He was born in Warsaw, Poland, and came to Philadelphia in 1866 when his father, Marcus Jastrow, a renowned Talmudic scholar, accepted a position as Rabbi of Congregation Rodeph Shalom. He was educated in the schools of Philadelphia, and graduated from the University of Pennsylvania in 1881. His original intention was to become a rabbi. For this purpose, he carried on theological studies at the Jewish Seminary of Breslau in Germany while pursuing the study of Semitic languages at German universities. He traveled to Europe and studied at the University of Leipzig, where he received his Ph.D. in 1884. He then spent another year in the study of Semitic languages at the Sorbonne, the Collège de France and the École des Langues Orientales Levant Vivantes.
On his return to the United States in 1885, he was appointed assistant to his father in Philadelphia, which position he voluntarily resigned after one year. His farewell sermon, entitled "Jews and Judaism" was generally understood to be a personal repudiation of traditional Judaism. He went on to devote himself entirely to linguistic and archaeological studies. He gradually extended his field to include the history of religions. He joined the University of Pennsylvania in 1885 as an instructor of Semitic languages, and became professor of Semitic languages in 1891. In 1888, he became a librarian at the University of Pennsylvania, becoming librarian-in-chief in 1898.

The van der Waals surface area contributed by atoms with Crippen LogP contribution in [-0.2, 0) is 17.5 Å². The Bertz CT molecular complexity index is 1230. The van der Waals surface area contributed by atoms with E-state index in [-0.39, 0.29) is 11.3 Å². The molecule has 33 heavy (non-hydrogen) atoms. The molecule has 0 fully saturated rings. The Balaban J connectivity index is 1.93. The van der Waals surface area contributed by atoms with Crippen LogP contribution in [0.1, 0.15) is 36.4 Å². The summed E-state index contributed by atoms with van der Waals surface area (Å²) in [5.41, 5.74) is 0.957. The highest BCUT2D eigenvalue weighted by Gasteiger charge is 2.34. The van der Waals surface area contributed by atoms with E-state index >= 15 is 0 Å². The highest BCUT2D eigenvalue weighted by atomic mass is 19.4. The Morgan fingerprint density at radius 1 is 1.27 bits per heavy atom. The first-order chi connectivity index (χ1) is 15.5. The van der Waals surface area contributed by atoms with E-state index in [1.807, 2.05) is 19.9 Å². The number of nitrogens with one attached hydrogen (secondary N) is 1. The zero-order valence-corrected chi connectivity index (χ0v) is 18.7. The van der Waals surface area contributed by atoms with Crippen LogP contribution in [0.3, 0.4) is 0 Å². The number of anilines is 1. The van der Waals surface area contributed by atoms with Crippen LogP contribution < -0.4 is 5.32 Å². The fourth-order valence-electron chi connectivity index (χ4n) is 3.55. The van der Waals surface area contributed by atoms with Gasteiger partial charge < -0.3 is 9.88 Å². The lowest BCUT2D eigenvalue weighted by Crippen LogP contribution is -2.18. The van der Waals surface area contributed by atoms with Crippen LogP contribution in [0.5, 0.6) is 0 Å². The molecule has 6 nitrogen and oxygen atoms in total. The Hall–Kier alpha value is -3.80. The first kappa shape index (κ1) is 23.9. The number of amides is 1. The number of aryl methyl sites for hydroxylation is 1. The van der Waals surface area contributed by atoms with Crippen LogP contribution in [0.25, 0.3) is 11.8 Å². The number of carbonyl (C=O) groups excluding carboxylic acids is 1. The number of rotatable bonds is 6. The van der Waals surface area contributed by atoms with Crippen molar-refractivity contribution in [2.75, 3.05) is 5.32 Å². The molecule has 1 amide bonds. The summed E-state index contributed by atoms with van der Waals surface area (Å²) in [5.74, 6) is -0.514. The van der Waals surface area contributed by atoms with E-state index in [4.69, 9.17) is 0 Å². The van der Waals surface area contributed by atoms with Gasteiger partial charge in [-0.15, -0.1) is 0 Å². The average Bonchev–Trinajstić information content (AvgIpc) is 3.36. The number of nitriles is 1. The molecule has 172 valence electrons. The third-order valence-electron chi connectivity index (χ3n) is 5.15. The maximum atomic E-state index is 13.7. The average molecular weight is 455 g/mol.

He contributed articles to, and was one of the editors of the scholarly Jewish Encyclopedia published 1901-1906 by the Jewish Publication Society; he was, as well, a contributor to the Encyclopaedia Biblica (1903), the Encyclopædia Britannica (11th edition), the New International Encyclopaedia and Webster's Dictionary.
He edited a fragment of the Babylonian Dibbarra Epic (1891); the Aramaic text of the grammatical treatises of Abu Zakariyya Hayyug (1897); Selected Essays of James Darmesteter (with a memoir; translation of the essays from the original French by Helen Bachman Jastrow (Mrs. Morris Jastrow, Jr.), 1895); and a series of Handbooks on the History of Religion. A bibliography of his books, monographs and papers, covering the years 1885-1916, was compiled and published (for private circulation) by A. T. Clay and J. A. Montgomery.
Among his students was Dr. Pezavia O'Connell, the first African-American scholar to earn a PhD in Semitic languages. In 1898, O'Connell wrote a dissertation under Jastrow's supervision at the University of Pennsylvania, entitled, Synonyms of the Unclean & the Clean in Hebrew.